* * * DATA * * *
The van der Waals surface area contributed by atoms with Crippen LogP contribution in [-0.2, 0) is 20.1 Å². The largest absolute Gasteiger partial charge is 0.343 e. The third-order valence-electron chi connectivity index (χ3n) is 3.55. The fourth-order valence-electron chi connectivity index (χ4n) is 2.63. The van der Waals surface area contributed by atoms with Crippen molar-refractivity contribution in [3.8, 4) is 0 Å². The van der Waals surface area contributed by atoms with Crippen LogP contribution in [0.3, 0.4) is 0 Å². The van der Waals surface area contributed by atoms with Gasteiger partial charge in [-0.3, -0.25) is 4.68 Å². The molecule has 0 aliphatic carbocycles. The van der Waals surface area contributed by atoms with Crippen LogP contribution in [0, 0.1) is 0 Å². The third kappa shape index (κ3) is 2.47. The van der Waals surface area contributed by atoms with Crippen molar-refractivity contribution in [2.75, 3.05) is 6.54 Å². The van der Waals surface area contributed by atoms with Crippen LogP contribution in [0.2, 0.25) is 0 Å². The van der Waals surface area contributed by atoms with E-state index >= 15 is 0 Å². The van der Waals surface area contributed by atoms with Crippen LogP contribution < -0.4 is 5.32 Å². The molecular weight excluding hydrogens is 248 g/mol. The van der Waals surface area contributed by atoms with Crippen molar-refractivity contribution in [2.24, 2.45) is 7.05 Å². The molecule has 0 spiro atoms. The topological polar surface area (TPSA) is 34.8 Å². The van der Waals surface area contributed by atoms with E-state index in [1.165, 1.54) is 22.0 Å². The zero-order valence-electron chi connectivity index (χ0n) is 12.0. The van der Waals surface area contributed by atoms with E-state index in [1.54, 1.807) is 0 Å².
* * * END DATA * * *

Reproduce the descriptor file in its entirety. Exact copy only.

The van der Waals surface area contributed by atoms with Crippen LogP contribution in [-0.2, 0) is 20.1 Å². The largest absolute Gasteiger partial charge is 0.343 e. The third-order valence-electron chi connectivity index (χ3n) is 3.55. The fourth-order valence-electron chi connectivity index (χ4n) is 2.63. The van der Waals surface area contributed by atoms with Crippen molar-refractivity contribution in [3.8, 4) is 0 Å². The van der Waals surface area contributed by atoms with Crippen LogP contribution in [0.3, 0.4) is 0 Å². The van der Waals surface area contributed by atoms with Gasteiger partial charge in [-0.3, -0.25) is 4.68 Å². The molecule has 0 aliphatic carbocycles. The van der Waals surface area contributed by atoms with Crippen LogP contribution in [0, 0.1) is 0 Å². The third kappa shape index (κ3) is 2.47. The van der Waals surface area contributed by atoms with Crippen molar-refractivity contribution in [2.75, 3.05) is 6.54 Å². The van der Waals surface area contributed by atoms with Crippen LogP contribution in [0.2, 0.25) is 0 Å². The van der Waals surface area contributed by atoms with E-state index >= 15 is 0 Å². The van der Waals surface area contributed by atoms with Crippen LogP contribution < -0.4 is 5.32 Å². The molecular weight excluding hydrogens is 248 g/mol. The van der Waals surface area contributed by atoms with Crippen molar-refractivity contribution in [2.24, 2.45) is 7.05 Å². The molecule has 0 spiro atoms. The topological polar surface area (TPSA) is 34.8 Å². The van der Waals surface area contributed by atoms with E-state index in [1.165, 1.54) is 22.0 Å². The zero-order valence-electron chi connectivity index (χ0n) is 12.0. The van der Waals surface area contributed by atoms with E-state index in [1.54, 1.807) is 0 Å².